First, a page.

During the rise of the Post '89 New Wave Art, whether Nietzsche, Sartre, or Kafka can and no longer support the strong philosophical need of the young artists of this generation. This Post '89 conceptual milieu gave rise to Fang Lijun's art and his Cynical Realism, of which the characteristic feature is the rouge humor. The Cynical Realists were not only looking to fulfill their intellectual hunger, but also for a greater understanding of the workings of reality and a society not as repressed as their own. Using the free expression of art, Fang Lijun and others sought to convey their confusion, wants and troubles with China's regime. The resulting images are humorous and simultaneously embrace the notions of mockery, indifference, and the transcendence from "petty reality". Lin Yutang once praised the concept of the rogue, "Today when liberal freedoms and individual freedoms are threatened, perhaps only the rogue or the spirit of the rogue can liberate us, so that we do not all end up as disciplined, obedient, and regimented soldiers in the same uniform and with the same rank and number in one big army."
In Fang Lijun's work we see the symbolisms of this rogue humor realized in Cynical Realism. In the featured 1994 No. 8 (Lot 512) and 2001.7.31 (Lot 513) of this sale, he uses the clean shaved head, which is an ambiguous symbol in its connotations. On one hand, it is a sign of conformity - one can see shaved heads on prisoners, soldiers, and monks, which is a part of their uniforms. On the other hand, the clean shaved head, in the everyday life, is a statement of individuality, of the roguish rebellious character. Despite the solitary swimming of the man and the individually clothed men in the two paintings, the visage of the men are virtually identical; they are bald Chinese men, all afflicted by the same mental constraints. In their likeness the bald men of 2001.7.31 stand resolute yet look uncomfortable while the idle single swimmer in 1994 No. 8 exudes a similar eeriness upon the viewer as he swims slowly in a large abyss.
It is with his chosen color palette that Fang is able to bring forth a visual manifestation of the man's psychological state in 1994 No. 8 The tone of blue is not calm and embracing as one would imagine but slightly acidic and bright. It is not a color one would associate with tranquility of water but of artificiality or the man's troubled emotions. Cold, the water is not particularly inviting and is suggestive of the man's involuntary state of discomfort in his partial 'drowning'. Rather than leisurely enjoy his swimming, the intensity of the blue water and the man's reaching body is indicative of the man hoping for land at the waters end; a haven for him to finally relax and feel at peace with himself.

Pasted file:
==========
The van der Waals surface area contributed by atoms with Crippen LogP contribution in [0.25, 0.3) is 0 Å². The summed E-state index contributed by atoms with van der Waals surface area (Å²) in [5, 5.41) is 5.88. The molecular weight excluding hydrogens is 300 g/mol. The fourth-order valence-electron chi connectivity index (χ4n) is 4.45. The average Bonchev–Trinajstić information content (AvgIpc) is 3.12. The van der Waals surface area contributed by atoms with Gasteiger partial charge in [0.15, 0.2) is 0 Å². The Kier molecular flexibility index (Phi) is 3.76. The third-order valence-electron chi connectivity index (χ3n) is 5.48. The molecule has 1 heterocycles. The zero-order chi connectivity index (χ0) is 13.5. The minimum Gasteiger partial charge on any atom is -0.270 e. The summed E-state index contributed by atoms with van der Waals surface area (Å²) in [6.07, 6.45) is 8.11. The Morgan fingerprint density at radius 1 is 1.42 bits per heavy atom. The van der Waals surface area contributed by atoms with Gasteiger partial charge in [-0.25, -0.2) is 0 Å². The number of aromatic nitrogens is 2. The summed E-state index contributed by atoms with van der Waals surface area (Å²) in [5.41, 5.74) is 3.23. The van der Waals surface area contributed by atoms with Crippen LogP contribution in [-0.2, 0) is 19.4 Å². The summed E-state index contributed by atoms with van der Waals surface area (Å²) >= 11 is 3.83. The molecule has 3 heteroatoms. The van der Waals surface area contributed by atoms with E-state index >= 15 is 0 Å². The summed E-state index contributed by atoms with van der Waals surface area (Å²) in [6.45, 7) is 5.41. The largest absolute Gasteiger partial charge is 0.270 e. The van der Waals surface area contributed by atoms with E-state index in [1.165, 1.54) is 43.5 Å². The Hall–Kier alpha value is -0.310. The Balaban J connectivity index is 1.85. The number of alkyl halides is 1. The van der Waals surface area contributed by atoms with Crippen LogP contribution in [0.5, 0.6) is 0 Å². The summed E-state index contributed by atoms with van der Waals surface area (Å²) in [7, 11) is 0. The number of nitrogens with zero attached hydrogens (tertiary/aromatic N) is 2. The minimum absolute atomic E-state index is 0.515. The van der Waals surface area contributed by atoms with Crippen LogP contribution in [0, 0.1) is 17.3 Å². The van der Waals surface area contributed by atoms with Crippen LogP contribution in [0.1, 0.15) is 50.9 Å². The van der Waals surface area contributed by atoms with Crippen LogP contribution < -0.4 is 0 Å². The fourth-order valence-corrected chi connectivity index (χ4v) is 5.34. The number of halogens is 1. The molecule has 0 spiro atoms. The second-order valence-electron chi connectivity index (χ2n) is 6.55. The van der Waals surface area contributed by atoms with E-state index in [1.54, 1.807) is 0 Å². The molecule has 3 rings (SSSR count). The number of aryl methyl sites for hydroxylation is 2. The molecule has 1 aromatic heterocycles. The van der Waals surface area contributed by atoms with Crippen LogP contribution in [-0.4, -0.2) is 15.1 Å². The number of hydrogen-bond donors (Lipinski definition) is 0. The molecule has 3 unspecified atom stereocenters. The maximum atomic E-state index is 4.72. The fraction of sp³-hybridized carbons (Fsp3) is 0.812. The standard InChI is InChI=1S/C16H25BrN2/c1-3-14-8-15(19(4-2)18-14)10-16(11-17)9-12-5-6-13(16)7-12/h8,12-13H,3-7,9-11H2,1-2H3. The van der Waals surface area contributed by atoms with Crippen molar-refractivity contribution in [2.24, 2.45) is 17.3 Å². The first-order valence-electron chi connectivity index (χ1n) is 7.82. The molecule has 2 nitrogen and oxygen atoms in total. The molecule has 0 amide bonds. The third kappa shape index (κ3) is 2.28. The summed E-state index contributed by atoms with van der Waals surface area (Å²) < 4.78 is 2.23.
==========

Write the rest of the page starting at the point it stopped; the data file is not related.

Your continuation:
In 2001.7.31, we find the hairless figures huddled collectively near the bottom of the canvas, necks outstretched towards the concocting sky. Cluttered, the men look fearful, vulnerable yet defiant as a unit. As the sky rumbles deeply, the figures stand below seemingly pondering if they will be forgiven, will the sky be merciful? Has their defiant move to be individualistic, signified by their multicolored garb, been too bold? The depiction of a mass is particularly effective in relating to the communal emotional and intellectual predicament many youth suffered in the late 1980s and early 1990s. The viewer can only imagine what it was like to live China's then tumultuous political society. Yet, other moments in history of political and cultural defiance is equally applicable to describe the tormented faces of the men and thus fortifies the versatility and universal reception of Fang's artwork.